Roman Catholic Diocese of Cremona

The Diocese of Cremona (Latin: Dioecesis Cremonensis) is a Roman Catholic ecclesiastical territory in northern Italy, a suffragan of the Archdiocese of Milan.[1][2] Its see is the Cremona Cathedral.

Diocese of Cremona

Dioecesis Cremonensis
Location
CountryItaly
Ecclesiastical provinceMilan
Statistics
Area1,917 km2 (740 sq mi)
Population
- Total
- Catholics
(as of 2013)
368,797
331,250 (est.) (89.8%)
Parishes224
Information
DenominationCatholic Church
RiteRoman Rite
Established4th century
CathedralCattedrale di S. Maria Assunta
Secular priests308 (diocesan)
28 (Religious Orders)
Current leadership
PopeFrancis
BishopAntonio Napolioni
Bishops emeritusDante Lafranconi
Map
Website
www.diocesidicremona.it

The diocese has 223 parishes, all located within the region of Lombardy, and the majority (174) within the Province of Cremona, besides 28 in the Province of Mantua, 17 in the Province of Bergamo, and 4 in the Province of Milan.[3]

History

Cremona is in Lombardy, Italy, on the left bank of the River Po. It was built by the Cenomanni Gauls, but later became a Roman colony and a frontier fortress.

About 600 Cremona, until then a part of the Byzantine Emperor, was captured by the Lombard king, Agilulf. Under the Emperor Otto I and his successors, its bishops acquired temporal sovereignty, but in 900 the people expelled Bishop Olderico and adopted a republican form of government.

The Emperor Henry IV (1056–1106), however, confirmed Bishop Landulf in all imperial grants made to his predecessors. On the other hand Emperor Henry V (1106–25) restored to the people their communal rights. Thenceforth Cremona became a citadel of Ghibellinism and was greatly favoured by Frederic Barbarossa and Emperor Frederick II, though for the same reason frequently at war with the neighbouring cities. In later medieval times it had many lords or "tyrants", the Pallavicini, the Bovara, the Cavalcabo, the Visconti, the Sforza, until it became part of the Duchy of Milan (1328). In 1702 it was taken by imperial troops, and in 1796 and 1800 fell into the hands of the French.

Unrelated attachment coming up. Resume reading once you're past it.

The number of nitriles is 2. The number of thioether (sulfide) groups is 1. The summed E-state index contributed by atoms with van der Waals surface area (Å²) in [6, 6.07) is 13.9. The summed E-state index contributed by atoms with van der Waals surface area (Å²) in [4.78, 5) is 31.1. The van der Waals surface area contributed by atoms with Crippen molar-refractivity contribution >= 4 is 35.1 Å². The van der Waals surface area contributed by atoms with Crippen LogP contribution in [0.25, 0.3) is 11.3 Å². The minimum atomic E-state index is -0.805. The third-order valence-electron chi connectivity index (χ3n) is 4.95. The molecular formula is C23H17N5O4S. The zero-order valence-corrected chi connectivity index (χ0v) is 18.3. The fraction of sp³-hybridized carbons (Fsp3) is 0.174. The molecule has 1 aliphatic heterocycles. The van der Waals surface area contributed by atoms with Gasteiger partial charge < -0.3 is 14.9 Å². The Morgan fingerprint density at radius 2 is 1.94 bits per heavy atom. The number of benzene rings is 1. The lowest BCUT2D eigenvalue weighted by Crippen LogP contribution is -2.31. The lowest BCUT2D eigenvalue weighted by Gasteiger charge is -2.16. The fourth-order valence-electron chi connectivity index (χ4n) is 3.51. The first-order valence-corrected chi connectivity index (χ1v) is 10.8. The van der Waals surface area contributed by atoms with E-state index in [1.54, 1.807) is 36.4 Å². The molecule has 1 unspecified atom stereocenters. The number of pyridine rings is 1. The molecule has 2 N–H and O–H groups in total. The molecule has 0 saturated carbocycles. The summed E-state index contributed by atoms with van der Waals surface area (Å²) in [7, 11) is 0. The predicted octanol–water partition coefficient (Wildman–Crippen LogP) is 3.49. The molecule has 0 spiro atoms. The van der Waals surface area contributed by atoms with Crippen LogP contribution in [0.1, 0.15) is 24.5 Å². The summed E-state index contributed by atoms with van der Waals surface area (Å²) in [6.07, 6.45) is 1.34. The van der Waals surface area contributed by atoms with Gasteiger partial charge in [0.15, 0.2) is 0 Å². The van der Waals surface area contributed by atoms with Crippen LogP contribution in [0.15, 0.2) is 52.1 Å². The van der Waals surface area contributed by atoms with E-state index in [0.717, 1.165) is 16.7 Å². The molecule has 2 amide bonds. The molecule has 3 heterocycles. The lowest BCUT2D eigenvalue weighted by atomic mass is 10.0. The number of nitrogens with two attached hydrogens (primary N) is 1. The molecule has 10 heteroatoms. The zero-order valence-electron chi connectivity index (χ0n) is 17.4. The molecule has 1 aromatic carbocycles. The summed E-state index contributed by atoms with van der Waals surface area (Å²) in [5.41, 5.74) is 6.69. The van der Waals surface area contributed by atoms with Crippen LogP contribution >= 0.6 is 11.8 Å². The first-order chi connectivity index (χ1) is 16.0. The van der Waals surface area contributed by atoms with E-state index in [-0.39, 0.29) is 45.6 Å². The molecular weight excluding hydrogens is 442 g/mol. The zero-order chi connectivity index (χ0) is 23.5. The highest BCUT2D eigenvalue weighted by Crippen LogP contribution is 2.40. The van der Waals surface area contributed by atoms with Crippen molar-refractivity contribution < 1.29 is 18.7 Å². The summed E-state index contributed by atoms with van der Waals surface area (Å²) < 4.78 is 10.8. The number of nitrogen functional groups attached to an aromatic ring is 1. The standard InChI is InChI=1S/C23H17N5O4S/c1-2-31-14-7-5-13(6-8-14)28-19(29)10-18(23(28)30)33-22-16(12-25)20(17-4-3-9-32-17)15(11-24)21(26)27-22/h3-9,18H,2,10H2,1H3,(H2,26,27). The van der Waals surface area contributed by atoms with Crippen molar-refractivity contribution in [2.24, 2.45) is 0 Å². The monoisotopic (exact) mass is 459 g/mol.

The people of Cremona venerate St. Sabinus as their first missionary and first bishop; he is said to have lived in the 1st century of our era. Among the better-known early bishops are St. Syrinus (c. 340), a valiant apologist of the Faith against the Arians, and St. Silvinus (733); the latter is held in great veneration. Liudprand of Cremona was sent (946) as ambassador to Constantinople by the Emperor Otto II, and is the most famous historical writer of the 10th century.

Other important bishops were Gualtiero (1096), in whose time the cathedral was begun; Sicardo (1185), author of a chronicle; Cacciaconte da Somma (1261), under whom was erected the belfry of the cathedral; Niccolo Sfondrati (1560), later Pope Gregory XIV; his nephew Paolo (1607); also the zealous and charitable Omobono di Offredi (1791).

Bishops

  • Stephen I (320–342)
  • Sirino I (342–380)
  • Auderio (381–391)
  • Conrad
  • Vincenzo (407–?)
  • St. Sirino II (422–451)
  • John I (451–?)
  • Eustasius, Eustachio (491– c. 513)
  • Crisogono (513–537)
  • Felix (537–562)
  • Creato (563 – c. 584)
  • Sisto (584 – c. 609)
  • Desiderius I (609–610)
  • Anselm (610–?)
  • Eusebius (c. 637–?)
  • Bernard (670–?)
  • Desiderius II (679–?)
  • Zeno, OSB (703–?)
  • Silvino (733–?)
  • Stephen II (776–?)
  • Walfred (816–818)
  • Atto (818–823)
  • Siniperto degli Addobati (823–?)
  • Pancoardo (840–851)
  • Benedict (c. 851 – c. 878)
  • Lando (c. 878–?)
  • John II (c. 915–924, c.f. Gesta Berengarii imperatoris)
  • Darimbert (931–960)[4]
  • Liudprand (962–970/972)